Here Lies Jacob Orchidgrower…

I love Aaron J. Hicks’ response to a question posed on the Native Orchid Conference list about re-introducing orchids using seed that does not come from the local area:

“…what is the concern with integrating with local populations? I guess my question is, what does “local” mean? Same county, same state, same acre?”

Aaron replies:

I would define “local” as populations that are reasonably capable of exchanging genetic material in the absence of human interference. …as you increase the distance, the probability of exchange drops dramatically. So, this is not to say that a seed from a given cypripedium might not end up germinating 100 miles away, but the chances are slim.

Reasonably, as these plants are not capable of producing any tangible products, the only objections that I can think of would be that this sort of thing runs the risk of bewildering molecular phylogenists in the future. (“Bert, we just found identical genes in isolates of Cypripedium californicum from Oregon and Michigan. That hangs it- I quit!”) There are also concerns about contamination of the gene pool, reduction of genetic diversity, preservation of subspecies, that sort of thing. After all, evolution occurs more quickly in small, isolated populations. Still, I don’t think there is a significant risk of going to the grave with “Here Lies Jacob Orchidgrower, who singlehandedly prevented the birth of a new species. Nice going, Jacob” as their epitaph.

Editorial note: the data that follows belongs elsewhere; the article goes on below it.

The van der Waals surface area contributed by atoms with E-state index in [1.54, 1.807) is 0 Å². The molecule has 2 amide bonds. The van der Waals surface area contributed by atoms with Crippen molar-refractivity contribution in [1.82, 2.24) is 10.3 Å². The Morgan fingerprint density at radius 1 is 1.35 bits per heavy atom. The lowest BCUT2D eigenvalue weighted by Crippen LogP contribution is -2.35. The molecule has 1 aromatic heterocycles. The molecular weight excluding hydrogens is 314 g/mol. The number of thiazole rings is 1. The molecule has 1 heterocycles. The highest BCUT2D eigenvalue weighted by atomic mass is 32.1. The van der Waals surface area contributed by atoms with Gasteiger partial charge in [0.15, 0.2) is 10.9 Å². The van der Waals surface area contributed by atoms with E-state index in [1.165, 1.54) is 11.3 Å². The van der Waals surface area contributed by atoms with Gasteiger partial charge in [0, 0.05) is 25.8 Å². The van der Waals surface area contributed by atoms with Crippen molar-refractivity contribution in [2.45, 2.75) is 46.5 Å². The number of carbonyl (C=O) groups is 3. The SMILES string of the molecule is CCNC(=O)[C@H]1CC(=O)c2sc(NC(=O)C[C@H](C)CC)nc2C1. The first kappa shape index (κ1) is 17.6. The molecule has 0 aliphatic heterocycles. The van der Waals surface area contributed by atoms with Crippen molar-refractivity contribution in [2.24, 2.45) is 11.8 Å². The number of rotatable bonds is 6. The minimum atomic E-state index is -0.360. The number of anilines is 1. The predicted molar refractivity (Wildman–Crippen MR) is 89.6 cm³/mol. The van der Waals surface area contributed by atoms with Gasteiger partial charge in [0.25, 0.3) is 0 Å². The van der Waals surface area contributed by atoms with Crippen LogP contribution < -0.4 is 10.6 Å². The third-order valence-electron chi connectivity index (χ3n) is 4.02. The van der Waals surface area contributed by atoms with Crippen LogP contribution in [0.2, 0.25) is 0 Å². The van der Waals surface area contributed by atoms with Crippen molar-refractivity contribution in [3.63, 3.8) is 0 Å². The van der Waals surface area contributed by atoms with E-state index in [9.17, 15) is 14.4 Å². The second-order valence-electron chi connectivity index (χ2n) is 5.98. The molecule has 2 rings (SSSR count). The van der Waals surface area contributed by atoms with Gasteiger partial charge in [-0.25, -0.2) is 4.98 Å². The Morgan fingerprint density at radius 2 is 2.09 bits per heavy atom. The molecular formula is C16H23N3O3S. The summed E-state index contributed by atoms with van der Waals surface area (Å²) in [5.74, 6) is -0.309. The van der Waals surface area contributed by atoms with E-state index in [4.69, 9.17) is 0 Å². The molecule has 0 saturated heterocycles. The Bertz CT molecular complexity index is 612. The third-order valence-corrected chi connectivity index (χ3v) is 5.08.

Now, if you want to throw some REAL mud into your soda, we have to go back a few years while glaciers were still roaming the country (before the great North American Anti-Glaciation Act of 13,000 BC), when just about everything was covered with a sheet of ice as thick as Paris Hilton’s skull. After the retreat of the glaciers, it’s a fair guess that there wasn’t much of anything alive that didn’t have legs for some time. Whether this makes for a good argument as to whether we should go about shuffling the genes is open to discussion.

All these considerations are theoretical. To the best of my knowledge, nobody’s ever come up with cogent arguments as to why it’s *bad* to re-introduce extirpated species (at least those that are innocuous and benign, like orchids- let’s just skip the whole wolf thing for now, shall we?), and I’d say the benefits outweigh the detractions.

Aaron J. Hicks